Milwaukee bridges

Milwaukee’s Grand Plan

A horse cart is featured in this vintage postcard view of Milwaukee's original Grand Avenue viaduct
Horse-drawn carts like the one shown in this postcard view were common sights when the Grand Avenue viaduct was built in the early 1900s. Carl Swanson collection

Wisconsin was in a mood to dream big in the years following the end of the Civil War. One idea involved extending Grand Avenue (today’s Wisconsin Avenue) from the shore of Lake Michigan all the way to Madison—creating an 80-mile-long boulevard lined the entire distance, they were certain, by elegant mansions and places of worship.

A suitably impressive way had to be found to carry Grand Avenue across the broad Menomonee River valley before anything like that could happen. So, after years of indecision and political infighting, Milwaukee set to work on a massive viaduct. Its construction sparked lawsuits, took far longer than expected, and cost much more than estimated.

Pretty much every Milwaukee road project ever, in other words.

But the Grand Avenue viaduct was also a triumph. Upon its completion in 1911, it was immediately regarded as one of the world’s most notable structures. [More]

From landmark to landfill: The 1921 North Avenue Viaduct

North Avenue Bridge, Milwaukee

The North Avenue viaduct opened to traffic in 1921. The 1,385-foot-long reinforced concrete bridge was designed by Marquette University professor James C. Pinney and included large public restrooms at either end and “detailed neoclassical ornamentation,” all long gone when this photograph was taken in 1987. Photo courtesy Library of Congress, Prints and Photographs Division, HAER, Reproduction number HAER WIS,40-MILWA,51–1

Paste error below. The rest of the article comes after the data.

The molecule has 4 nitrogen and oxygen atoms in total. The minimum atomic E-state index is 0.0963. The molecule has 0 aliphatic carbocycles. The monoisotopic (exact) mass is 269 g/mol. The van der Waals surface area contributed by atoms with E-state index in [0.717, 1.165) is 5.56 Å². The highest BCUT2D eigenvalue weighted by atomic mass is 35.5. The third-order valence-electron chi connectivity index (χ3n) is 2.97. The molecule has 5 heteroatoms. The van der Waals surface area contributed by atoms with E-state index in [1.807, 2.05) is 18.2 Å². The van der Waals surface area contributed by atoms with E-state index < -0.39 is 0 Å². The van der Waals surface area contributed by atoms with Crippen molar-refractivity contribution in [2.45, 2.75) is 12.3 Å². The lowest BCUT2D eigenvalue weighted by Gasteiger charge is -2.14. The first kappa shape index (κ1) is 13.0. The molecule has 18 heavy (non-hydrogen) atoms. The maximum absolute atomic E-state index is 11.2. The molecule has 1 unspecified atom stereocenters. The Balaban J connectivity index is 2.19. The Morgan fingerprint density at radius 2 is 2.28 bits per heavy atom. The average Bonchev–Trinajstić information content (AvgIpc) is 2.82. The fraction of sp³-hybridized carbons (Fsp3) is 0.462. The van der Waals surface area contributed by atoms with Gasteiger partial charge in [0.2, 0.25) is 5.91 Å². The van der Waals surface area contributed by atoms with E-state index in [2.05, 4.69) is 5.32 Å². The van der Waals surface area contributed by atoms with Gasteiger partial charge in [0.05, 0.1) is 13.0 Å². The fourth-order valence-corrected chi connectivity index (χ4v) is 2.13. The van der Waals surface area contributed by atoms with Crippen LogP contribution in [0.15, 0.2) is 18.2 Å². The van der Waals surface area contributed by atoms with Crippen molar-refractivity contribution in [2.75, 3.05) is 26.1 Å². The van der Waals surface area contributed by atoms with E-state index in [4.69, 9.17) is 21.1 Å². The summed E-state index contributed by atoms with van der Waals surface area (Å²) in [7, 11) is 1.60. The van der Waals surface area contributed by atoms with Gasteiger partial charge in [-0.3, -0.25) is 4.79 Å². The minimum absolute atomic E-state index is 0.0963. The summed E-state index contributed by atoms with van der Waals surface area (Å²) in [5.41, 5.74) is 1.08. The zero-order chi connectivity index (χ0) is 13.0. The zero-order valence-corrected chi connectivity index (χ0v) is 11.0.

Completed in 1921 and demolished in 1990, the 1,385-foot-long North Avenue Viaduct was the fourth bridge at this location and certainly the most beautiful.

Using state-of-the-art (for its era) construction techniques, the reinforced concrete bridge featured large public comfort stations (restrooms) at either end, along with “detailed neoclassical ornamentation,” such as railings supported by 3,000 concrete balusters, the casting of which was the full-time occupation of seven workers during the bridge’s two-year construction.

Deterioration was evident as the bridge entered the 1980s and so was the lasting elegance of its design. Photo courtesy Library of Congress, Prints and Photographs Division, HAER, Reproduction number HAER WIS,40-MILWA,51--2

Deterioration was evident as the bridge entered the 1980s and so was the elegance of its design. Photo courtesy Library of Congress, Prints and Photographs Division, HAER, Reproduction number HAER WIS,40-MILWA,51–2

But seven decades of wear and tear can claim even an engineering masterpiece. In 1984, the Public Works Department decided the old viaduct was beyond repair and started planning its replacement. Projects of this magnitude take time, and by 1987 increasingly worried city officials had shored up parts of the viaduct with timber, banned vehicles over 10 tons, and were conducting weekly inspections.

In 1988 Milwaukee newspapers ran a legal notice from the city offering to sell the bridge on the condition the buyer disassemble the 1,385-foot-long structure, rebuild it elsewhere, and maintain it forever.

To sweeten the deal, the city offered to pay up to $1.3 million of the relocation costs. This would be, mused Milwaukee Sentinel reporter Amy Rinard in the June 30, 1988 edition, an opportunity to own a piece of Milwaukee history – a really big piece. Her story also noted the offer of sale was a legal formality mandated by the viaduct’s status as a registered historic landmark. City officials quoted in the paper spelled out the obvious: It would be impossible to move the bridge.

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